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Jamie Dimon: Trump’s trade policy is a fly in the ointment that could end the economic recovery

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The economy could continue to expand for another one to three years, but the Trump administration’s trade policy could prove to be one of the “flies in the ointment” that ends the recovery, according to J.P. Morgan Chase CEO Jamie Dimon.

Dimon, chairman of the Business Roundtable, made the comments on a conference call with reporters about the CEO group’s latest quarterly survey, which showed a high level of concern among chief executives about the potential negative effects of Trump’s trade actions. The Roundtable’s Economic Outlook Index fell slightly from record highs, in its first decline in CEO sentiment in two years.

“Trade is a very complex thing with many layers. When you talk about it, slogans are very different than policies that makes sense,” said Dimon. He said everyone wants free and fair trade but he objected to U.S. Trade Representative Robert Lighthizer’s comments, when he suggested the policies of pro-business lobbies have created the current trade deficit and have hurt everyday Americans.

Dimon said the U.S. economy is strong and broad-based, and the recovery could continue for another one to three years. However, “one of the flies in the ointments is this trade stuff. This trade stuff is not only directly affecting decision but it also increases uncertainty and uncertainty is not a friend of the economy.”

Joshua Bolten, the Business Roundtable’s president and CEO, told the conference call the Roundtable has had a positive relationship with the White House but the administration is not listening to its concerns on trade, including the tariffs placed on steel and aluminum on national security grounds.

“The threat of doing the same thing with autos is also of deep concern to our members,” said Bolten. So is “the threat of a withdrawal from NAFTA, which has worked extremely well, not just for the Canadian and Mexican but U.S. economy and American workers, and we’re going to keep advocating for constructive pro-growth trade policies that do not undermine our competitiveness.”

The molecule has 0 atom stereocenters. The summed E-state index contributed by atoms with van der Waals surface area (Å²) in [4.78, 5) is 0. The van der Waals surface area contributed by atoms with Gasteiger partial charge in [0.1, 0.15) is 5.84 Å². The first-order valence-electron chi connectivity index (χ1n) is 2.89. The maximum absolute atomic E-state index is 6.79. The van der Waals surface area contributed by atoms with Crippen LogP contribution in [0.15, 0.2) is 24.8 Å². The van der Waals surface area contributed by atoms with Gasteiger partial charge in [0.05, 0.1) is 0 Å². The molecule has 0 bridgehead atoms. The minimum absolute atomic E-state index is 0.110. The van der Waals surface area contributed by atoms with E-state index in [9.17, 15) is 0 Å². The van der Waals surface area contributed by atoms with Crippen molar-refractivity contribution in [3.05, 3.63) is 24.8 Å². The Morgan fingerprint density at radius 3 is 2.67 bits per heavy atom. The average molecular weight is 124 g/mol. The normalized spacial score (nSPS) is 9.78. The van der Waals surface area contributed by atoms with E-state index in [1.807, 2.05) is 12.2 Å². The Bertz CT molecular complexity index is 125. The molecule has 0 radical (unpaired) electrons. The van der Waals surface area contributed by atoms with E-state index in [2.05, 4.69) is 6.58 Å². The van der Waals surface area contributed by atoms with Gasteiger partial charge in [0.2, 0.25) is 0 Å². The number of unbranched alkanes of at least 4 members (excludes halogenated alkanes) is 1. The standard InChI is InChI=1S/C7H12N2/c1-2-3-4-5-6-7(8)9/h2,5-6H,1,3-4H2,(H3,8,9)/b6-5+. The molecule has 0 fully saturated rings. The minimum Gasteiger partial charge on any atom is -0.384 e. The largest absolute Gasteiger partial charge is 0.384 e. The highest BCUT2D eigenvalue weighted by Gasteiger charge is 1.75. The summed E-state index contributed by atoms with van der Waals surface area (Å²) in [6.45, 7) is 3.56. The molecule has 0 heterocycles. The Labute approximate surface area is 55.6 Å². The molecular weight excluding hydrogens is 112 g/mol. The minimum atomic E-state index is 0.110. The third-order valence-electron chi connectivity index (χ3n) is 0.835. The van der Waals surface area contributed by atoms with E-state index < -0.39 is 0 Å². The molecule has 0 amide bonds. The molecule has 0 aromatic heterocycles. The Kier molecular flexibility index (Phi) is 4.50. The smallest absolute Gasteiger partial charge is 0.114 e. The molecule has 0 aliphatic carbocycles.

In the Business Roundtable survey, CEOs were slightly less optimistic about capital spending, hiring and sales growth, but Bolten said it’s not clear how much of the capital spending plans, still near record highs, was impacted by trade concerns.

“What I can tell you is anecdotally is that the administration’s trade policy is a huge concern to almost every member of our organization to the extent they see clouds on the economic horizon. The risk of trade wars and the administration’s policies that are contributing to that are very high on the list of things our members are concerned about,” Bolten said. He added that there are important issues that the administration is trying to correct including concerns about Chinese trade practices on such things as intellectual property.

He and Dimon also said some of the issues the U.S. is negotiating for in revisions to the North American Free Trade Agreement are unnecessary. “There are some things we are negotiating for in NAFTA that we just think are mistakes,” said Dimon.

Dimon said businesses prefer the arbitration rules currently in NAFTA and do not want to be subject to courts when there are trade issues, a position pushed by the Trump administration.

Dimon also said the U.S. does not need a “sunset” provision in NAFTA, as the U.S. already has the ability to withdraw. That provision has been strongly objected to by Canadian Prime Minister Justin Trudeau who says it creates business uncertainty.

Separately, Lighthizer released a statement saying the NAFTA negotiations continue, but that the three countries are not close to a deal. “There are differences on intellectual property, data localization, agricultural market access, de minimis levels, energy, labor, rules of origin, geographical indications, and much more. We however are making progress and will continue to engage in negotiations. I look forward to working with my counterparts to secure the best possible deal for American farmers, ranchers, workers, and businesses at the earliest time,” Lighthizer said.

According to the latest quarterly Business Roundtable CEO Economic Outlook Survey, the CEO Economic Outlook Index slipped to 111.1 in the second quarter, down from a record 118.6 in the first quarter, the first decline since before President Donald Trump was elected president.

That represents CEO optimism about hiring, capital investment and sales growth, and it fell in the second quarter for the first time in two years amid concerns that trade conflicts could drive up costs for consumers and business.

Fifty-eight percent see a moderate risk of lower U.S. economic growth as a result of Trump’s trade approach, while 41 percent see a serious risk of lower growth. The majority expect input costs for businesses to rise, with 47 percent seeing a serious risk of higher costs and 43 percent seeing a moderate risk.

The White House did not respond to a request for comment on the decline in CEO confidence.

— CNBC’s Kayla Tausche contributed to this story.

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